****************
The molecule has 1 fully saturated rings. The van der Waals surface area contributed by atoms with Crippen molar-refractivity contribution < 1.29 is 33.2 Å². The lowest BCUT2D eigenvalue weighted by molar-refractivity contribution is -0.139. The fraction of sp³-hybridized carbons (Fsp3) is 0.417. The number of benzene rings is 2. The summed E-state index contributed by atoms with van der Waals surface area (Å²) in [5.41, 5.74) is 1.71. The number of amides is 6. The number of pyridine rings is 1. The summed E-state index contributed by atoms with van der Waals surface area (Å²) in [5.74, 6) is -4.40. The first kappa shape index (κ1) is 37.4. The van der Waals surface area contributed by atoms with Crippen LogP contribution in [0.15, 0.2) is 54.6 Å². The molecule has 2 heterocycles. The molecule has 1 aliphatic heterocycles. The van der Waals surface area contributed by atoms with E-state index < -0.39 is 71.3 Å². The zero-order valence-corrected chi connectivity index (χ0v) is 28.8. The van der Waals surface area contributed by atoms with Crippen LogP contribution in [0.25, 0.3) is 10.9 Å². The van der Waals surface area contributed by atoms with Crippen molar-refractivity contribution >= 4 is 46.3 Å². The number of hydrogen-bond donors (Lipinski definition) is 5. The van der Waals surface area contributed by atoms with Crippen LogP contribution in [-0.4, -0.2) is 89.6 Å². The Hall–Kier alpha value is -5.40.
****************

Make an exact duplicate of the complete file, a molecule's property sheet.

The molecule has 1 fully saturated rings. The van der Waals surface area contributed by atoms with Crippen molar-refractivity contribution < 1.29 is 33.2 Å². The lowest BCUT2D eigenvalue weighted by molar-refractivity contribution is -0.139. The fraction of sp³-hybridized carbons (Fsp3) is 0.417. The number of benzene rings is 2. The summed E-state index contributed by atoms with van der Waals surface area (Å²) in [5.41, 5.74) is 1.71. The number of amides is 6. The number of pyridine rings is 1. The summed E-state index contributed by atoms with van der Waals surface area (Å²) in [5.74, 6) is -4.40. The first kappa shape index (κ1) is 37.4. The van der Waals surface area contributed by atoms with Crippen LogP contribution in [0.15, 0.2) is 54.6 Å². The molecule has 2 heterocycles. The molecule has 1 aliphatic heterocycles. The van der Waals surface area contributed by atoms with E-state index < -0.39 is 71.3 Å². The zero-order valence-corrected chi connectivity index (χ0v) is 28.8. The van der Waals surface area contributed by atoms with Crippen LogP contribution in [0.25, 0.3) is 10.9 Å². The van der Waals surface area contributed by atoms with Crippen molar-refractivity contribution >= 4 is 46.3 Å². The number of hydrogen-bond donors (Lipinski definition) is 5. The van der Waals surface area contributed by atoms with Crippen LogP contribution in [-0.4, -0.2) is 89.6 Å². The Hall–Kier alpha value is -5.40.